The sample is excited by a light pulse which is generated either directly by a Nd:YAG laser (532 nm or 355 nm), or by an optical parametric oscillator (OPO) pumped by the third harmonic of the Nd:YAG. The pulse duration is typically 8 ns, and the energy typi-cally 10 mJ. The probe light is generated by a pulsed xenon flash lamp which produces a white light pulse with very flat intensity profile of ca. 2 ms duration. The lenses used in the original setup for the probe light path were replaced by toroidal mirrors. This makes the light path achromatic. An additional aperture and shutter in the probe light path re-duces the white light falling on the sample outside of the time window of the measure-ment. After passing through the sample the probe light is dispersed by a spectrograph and then temporally analyzed by the streak camera. The latter consists of two parts: the streak tube which produces an image on a phosphor screen, and a CCD camera which digitizes this image.
The example above shows results for the LOV1-C57G protein domain of the green alga Chlamydomonas reinhardtii. In this domain, the photoactive cysteine C57 of the wild type is replaced by glycine. This introduces a "short-cut" into the photocycle which now proceeds from the triplet state of the flavin back to the ground state with a time constant of ca. 30 µs. The left side of the figure shows a false color representation of the two-dimensional spectral data. The fluorescence of flavin is clearly visible as the narrow blue horizontal stripe. The bleaching of the flavin ground state appears as a green vertical stripe centered at 450 nm. Red colored stripes on both sides indicate transient absorption by the triplet state. A global fit to these data sets reveals two lifetime components. One is short with fitted decay times between 40 - 60 ns. In the 20 µs time window 40 ns correspond to a single pixel, hence the decay of this component is not resolved. The corresponding spectrum, shown in right part of the figure, is negative throughout the whole wavelength range with peaks at 495 and 520 nm. It is assigned to the fluorescence. The second component is fitted by a monoexponential decay with a lifetime of 30 µs. It is due to the decay of the thiplet state (peak at 715 nm) back to the ground state (negative peak at 445 nm).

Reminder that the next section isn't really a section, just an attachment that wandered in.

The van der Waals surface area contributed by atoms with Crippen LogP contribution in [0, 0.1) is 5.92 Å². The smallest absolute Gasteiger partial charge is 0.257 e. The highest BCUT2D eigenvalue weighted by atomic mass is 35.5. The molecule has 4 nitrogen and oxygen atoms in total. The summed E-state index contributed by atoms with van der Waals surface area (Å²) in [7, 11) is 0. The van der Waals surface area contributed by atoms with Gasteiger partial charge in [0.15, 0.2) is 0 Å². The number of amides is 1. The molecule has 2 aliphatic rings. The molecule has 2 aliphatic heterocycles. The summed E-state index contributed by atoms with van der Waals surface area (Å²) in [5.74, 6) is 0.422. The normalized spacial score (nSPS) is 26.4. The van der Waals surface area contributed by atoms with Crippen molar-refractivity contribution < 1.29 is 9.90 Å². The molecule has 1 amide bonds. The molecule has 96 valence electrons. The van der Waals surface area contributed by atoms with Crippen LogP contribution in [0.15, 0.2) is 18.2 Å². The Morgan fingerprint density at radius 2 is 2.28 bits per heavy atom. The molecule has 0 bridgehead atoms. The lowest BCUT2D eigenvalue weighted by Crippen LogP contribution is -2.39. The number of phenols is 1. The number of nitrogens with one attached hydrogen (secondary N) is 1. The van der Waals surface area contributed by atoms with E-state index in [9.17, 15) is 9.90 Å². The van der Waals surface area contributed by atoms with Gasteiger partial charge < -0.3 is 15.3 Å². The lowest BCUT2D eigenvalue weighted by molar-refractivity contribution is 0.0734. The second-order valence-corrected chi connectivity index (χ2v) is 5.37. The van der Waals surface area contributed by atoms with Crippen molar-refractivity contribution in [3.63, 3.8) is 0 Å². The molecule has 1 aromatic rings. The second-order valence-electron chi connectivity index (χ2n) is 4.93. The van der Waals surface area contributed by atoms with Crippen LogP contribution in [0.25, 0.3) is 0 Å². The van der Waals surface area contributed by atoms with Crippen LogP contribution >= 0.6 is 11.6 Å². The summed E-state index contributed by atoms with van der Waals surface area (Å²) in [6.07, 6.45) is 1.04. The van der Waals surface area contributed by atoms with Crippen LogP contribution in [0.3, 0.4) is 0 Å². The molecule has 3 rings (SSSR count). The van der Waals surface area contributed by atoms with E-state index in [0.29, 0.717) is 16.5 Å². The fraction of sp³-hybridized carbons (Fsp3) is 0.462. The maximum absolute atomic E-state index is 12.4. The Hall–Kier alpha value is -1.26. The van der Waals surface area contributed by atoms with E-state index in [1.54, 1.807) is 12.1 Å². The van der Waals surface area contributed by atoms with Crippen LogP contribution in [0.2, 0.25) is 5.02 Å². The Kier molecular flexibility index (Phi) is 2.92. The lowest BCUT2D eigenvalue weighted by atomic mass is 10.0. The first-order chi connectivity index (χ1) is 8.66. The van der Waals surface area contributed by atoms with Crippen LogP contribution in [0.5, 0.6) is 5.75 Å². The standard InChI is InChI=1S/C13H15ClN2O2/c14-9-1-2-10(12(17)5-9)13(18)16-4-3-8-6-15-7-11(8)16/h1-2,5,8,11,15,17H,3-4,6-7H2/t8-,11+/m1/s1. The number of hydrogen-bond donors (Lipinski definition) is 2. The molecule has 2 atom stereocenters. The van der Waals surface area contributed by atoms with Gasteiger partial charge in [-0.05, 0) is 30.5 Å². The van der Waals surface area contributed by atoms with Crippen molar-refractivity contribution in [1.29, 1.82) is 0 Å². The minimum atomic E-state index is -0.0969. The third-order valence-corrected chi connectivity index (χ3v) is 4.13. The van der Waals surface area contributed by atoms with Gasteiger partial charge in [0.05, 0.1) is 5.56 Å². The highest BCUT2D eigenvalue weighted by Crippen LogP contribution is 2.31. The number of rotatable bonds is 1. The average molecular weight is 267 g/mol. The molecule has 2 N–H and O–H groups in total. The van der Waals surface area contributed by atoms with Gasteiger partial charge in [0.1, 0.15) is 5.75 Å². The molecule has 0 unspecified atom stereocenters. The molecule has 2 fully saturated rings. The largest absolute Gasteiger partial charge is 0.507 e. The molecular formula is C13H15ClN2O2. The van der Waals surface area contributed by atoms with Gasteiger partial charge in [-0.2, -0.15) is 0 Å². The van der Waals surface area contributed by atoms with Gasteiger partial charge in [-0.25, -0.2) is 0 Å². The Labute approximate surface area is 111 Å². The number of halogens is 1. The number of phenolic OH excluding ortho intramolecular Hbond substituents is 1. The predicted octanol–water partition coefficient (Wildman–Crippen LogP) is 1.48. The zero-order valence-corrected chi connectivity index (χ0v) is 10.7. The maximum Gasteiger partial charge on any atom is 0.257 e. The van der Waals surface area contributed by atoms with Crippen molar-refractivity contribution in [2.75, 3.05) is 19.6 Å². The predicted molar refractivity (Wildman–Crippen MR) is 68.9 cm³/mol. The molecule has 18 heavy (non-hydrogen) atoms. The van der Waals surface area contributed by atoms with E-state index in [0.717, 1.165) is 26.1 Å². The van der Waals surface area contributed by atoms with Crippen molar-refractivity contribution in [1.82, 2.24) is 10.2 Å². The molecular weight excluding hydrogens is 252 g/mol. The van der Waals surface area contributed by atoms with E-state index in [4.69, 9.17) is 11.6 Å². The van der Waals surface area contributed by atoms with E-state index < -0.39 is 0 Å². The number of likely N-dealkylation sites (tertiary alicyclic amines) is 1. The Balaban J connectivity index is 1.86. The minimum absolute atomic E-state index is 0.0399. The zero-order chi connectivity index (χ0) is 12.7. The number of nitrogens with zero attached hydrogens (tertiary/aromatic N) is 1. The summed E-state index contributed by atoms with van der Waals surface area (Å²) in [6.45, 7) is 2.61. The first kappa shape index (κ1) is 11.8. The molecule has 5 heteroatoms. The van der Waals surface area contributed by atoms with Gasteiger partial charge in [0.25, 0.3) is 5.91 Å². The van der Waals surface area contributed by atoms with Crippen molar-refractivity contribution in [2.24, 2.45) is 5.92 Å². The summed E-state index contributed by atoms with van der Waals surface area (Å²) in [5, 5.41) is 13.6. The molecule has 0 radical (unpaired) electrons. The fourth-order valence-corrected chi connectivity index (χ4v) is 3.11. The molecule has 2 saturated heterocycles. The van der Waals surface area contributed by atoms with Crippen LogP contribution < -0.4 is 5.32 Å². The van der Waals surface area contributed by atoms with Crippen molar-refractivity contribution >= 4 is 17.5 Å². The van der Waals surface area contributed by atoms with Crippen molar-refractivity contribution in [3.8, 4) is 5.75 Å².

T. Langenbacher, D. Immeln, B. Dick, T. Kottke, Microsecond Light-induced Proton Transfer to Flavin in the Blue Light Sensor Plant Cryptochrome, J. Amer. Chem. Soc. 2009, 131, 14274-14280.